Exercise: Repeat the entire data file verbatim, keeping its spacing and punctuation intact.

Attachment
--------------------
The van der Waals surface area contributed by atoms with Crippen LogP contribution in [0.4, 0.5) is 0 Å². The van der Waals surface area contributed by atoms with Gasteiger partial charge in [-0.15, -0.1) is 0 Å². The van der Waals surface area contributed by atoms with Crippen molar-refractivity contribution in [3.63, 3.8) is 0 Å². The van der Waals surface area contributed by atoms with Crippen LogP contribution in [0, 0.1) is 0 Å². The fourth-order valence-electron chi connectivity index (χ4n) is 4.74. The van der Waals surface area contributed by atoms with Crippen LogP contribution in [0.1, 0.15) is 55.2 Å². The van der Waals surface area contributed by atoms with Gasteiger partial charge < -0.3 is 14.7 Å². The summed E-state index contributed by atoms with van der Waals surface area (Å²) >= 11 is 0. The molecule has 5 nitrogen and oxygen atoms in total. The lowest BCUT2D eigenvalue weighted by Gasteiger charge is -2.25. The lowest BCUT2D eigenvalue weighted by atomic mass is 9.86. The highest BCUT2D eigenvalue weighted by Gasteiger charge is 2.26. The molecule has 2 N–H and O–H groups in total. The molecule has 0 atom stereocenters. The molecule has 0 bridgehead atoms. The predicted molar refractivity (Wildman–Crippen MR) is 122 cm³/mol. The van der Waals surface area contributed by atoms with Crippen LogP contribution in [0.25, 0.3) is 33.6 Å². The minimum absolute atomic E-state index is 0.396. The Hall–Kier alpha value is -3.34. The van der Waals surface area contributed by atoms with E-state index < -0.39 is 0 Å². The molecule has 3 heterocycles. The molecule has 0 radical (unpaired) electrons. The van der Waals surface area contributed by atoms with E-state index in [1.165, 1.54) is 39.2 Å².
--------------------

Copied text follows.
The van der Waals surface area contributed by atoms with Crippen LogP contribution in [0.4, 0.5) is 0 Å². The van der Waals surface area contributed by atoms with Gasteiger partial charge in [-0.15, -0.1) is 0 Å². The van der Waals surface area contributed by atoms with Crippen molar-refractivity contribution in [3.63, 3.8) is 0 Å². The van der Waals surface area contributed by atoms with Crippen LogP contribution in [0, 0.1) is 0 Å². The fourth-order valence-electron chi connectivity index (χ4n) is 4.74. The van der Waals surface area contributed by atoms with Crippen LogP contribution in [0.1, 0.15) is 55.2 Å². The van der Waals surface area contributed by atoms with Gasteiger partial charge < -0.3 is 14.7 Å². The summed E-state index contributed by atoms with van der Waals surface area (Å²) >= 11 is 0. The molecule has 5 nitrogen and oxygen atoms in total. The lowest BCUT2D eigenvalue weighted by Gasteiger charge is -2.25. The lowest BCUT2D eigenvalue weighted by atomic mass is 9.86. The highest BCUT2D eigenvalue weighted by Gasteiger charge is 2.26. The molecule has 2 N–H and O–H groups in total. The molecule has 0 atom stereocenters. The molecule has 0 bridgehead atoms. The predicted molar refractivity (Wildman–Crippen MR) is 122 cm³/mol. The van der Waals surface area contributed by atoms with Crippen LogP contribution in [0.25, 0.3) is 33.6 Å². The minimum absolute atomic E-state index is 0.396. The Hall–Kier alpha value is -3.34. The van der Waals surface area contributed by atoms with E-state index < -0.39 is 0 Å². The molecule has 3 heterocycles. The molecule has 0 radical (unpaired) electrons. The van der Waals surface area contributed by atoms with E-state index in [1.165, 1.54) is 39.2 Å².